Model, Wait, and Reinforce:

3 Steps to Teach Your Child to Use a Word

Rogers Bridge » Receptive and Expressive Language Delays » Model, Wait, and Reinforce

One of the first strategies speech therapists use with a new client is to model, wait, and reinforce. This approach is highly successful for some children as it is a natural way of progressing to verbal language. While this may not work for all children, it is a good strategy to try with your child whether or not you are worried about their language development.

Most parents and caregivers have remarkably similar behaviors when a baby is in the house. From birth, phrases like “Hi baby! Mama is here,” or “Dada loves you,” are heard. In addition to hearing mama and dada frequently, these sound combinations are easy to produce and are usually a child’s first words. Learning words starts with modeling. Equally important is giving the child a chance to respond and reinforcing the response. It takes all three components to shape sounds into a word that has meaning to the child. 

"At 6, 12, and 18 months, I honestly wasn't sure if she would ever talk. Hearing her express her ideas, have conversations, and sing (!) now at 3.5 regularly brings tears to my eyes." — Gina D. (full review lower)


Before your child could even speak, you modeled words for them whenever you spoke to your child or your child heard you talking to someone else. Narration is when you talk about everything that you are doing or what is going on in the environment. When you are at the store, you may tell your child, “Oh look at the pretty, red apples. Those will be yummy in your tummy.” Sometimes narration is enough for a child to develop language, but some children are unable to pick out words in a sentence to make sense of them. This is when modeling one word at a time is important. Speech therapists use favorite activities to motivate and keep the child engaged. If you want the child to say, “ball,” give them the ball each time you model the word. Remember to have an excited voice and use expectant facial expressions to keep the child’s attention. After modeling the word for a while (this may be a few minutes or a few days), it is time to wait for the child to respond.


This can be the hardest part for parents. Silence can be uncomfortable for anyone. It is assumed that someone is silent because they do not know what to say. This can be true but waiting gives the child time to process and figure out what you expect from them. Give them time to come up with a response. I like to slowly count to 10 or 15 in my head. If the child still has not attempted to produce a sound or word, then you go back to modeling.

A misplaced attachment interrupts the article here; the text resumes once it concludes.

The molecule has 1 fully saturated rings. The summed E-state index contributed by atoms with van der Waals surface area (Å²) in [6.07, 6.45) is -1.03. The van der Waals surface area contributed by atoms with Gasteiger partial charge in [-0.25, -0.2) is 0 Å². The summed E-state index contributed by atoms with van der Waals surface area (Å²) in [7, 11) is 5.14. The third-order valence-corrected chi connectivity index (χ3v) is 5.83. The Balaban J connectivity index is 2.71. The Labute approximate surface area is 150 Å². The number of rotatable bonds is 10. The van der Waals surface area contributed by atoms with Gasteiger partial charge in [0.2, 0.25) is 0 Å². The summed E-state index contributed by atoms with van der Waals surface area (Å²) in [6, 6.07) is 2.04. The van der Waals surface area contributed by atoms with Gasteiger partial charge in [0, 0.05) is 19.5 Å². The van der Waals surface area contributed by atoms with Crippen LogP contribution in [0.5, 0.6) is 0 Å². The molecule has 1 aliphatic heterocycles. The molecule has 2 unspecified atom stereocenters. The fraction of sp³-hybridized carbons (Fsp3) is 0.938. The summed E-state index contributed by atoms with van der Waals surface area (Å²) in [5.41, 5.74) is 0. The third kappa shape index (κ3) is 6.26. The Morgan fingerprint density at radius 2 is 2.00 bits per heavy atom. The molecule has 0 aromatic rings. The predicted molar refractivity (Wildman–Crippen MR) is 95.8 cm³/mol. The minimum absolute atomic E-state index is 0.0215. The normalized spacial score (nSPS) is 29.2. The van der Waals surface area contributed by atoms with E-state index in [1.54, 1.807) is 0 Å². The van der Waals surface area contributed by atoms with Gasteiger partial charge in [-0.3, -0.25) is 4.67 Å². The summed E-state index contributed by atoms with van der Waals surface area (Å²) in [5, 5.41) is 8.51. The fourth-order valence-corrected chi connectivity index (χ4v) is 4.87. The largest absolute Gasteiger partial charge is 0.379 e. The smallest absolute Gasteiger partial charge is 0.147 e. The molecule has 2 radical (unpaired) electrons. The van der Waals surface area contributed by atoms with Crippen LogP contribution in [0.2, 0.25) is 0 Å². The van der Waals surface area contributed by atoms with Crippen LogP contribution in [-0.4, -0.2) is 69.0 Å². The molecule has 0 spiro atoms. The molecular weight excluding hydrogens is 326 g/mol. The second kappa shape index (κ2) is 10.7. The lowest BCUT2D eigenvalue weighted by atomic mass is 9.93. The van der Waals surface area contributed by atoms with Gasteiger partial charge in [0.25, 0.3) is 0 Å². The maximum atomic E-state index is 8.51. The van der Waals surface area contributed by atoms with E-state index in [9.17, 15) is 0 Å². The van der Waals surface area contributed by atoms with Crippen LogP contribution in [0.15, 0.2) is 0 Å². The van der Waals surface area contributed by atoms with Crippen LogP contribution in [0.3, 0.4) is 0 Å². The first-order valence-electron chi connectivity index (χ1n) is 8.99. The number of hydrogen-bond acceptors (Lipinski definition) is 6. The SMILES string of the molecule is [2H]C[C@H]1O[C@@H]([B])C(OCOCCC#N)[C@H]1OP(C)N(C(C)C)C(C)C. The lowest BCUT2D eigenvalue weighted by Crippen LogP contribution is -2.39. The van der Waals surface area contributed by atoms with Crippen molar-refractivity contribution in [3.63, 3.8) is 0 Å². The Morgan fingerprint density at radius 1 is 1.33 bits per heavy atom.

This is difficult for many parents as well. You may not recognize your child’s first attempts at communication when it does not sound anything like a word. I like to relate this to learning how to run to help a parent understand the process of developing verbal communication. A child does not start off running. A child will progress from crawling to standing, cruising to walking, and finally running. Producing words is very similar. First children coo, then babble, then use word approximations (a shortened and easier to produce word), words, phrases, and finally sentences. Their first response is not likely to sound anything like the word you have modeled. Treat their response as if they have said the word. Clap, squeal, give them a high five, give them a kiss, or say, “Good job,” are perfect accolades to let a child know you are pleased with their response. Be sure to also reward them with whatever word you are targeting. If you are working with a ball, give them the ball in addition to your excitement. This is how we shape sounds into having meaning for the child. The child does something, in this case it is an attempt to produce a word, and we reward them by our reactions to the word. This step is crucial in motivating verbal language. A child may not know the meaning of the sounds they have produced but they understand that you enjoyed it. This motivates the child to try again and again.



If your child is not following the typical progression of acquiring language, please call for a free phone consultation. We will help you determine if a speech language therapy is needed for your child. If you have tried the Model, Wait, and Reinforce strategy and it was unsuccessful, your child may benefit from speech language therapy.


"Jessie is such a loving and caring therapist. Her passion for helping her patients and families show every visit. She is open to what works for each patient while being effective and productive. She is responsive and able to adapt to her patient's moods. Speech therapy has never been my son's favorite, and he has been to known to be a bit difficult, but it never slowed Jessie down. She was always so loving and made the sessions fun for him. I would recommend her to anyone looking for a great therapist." – Belinda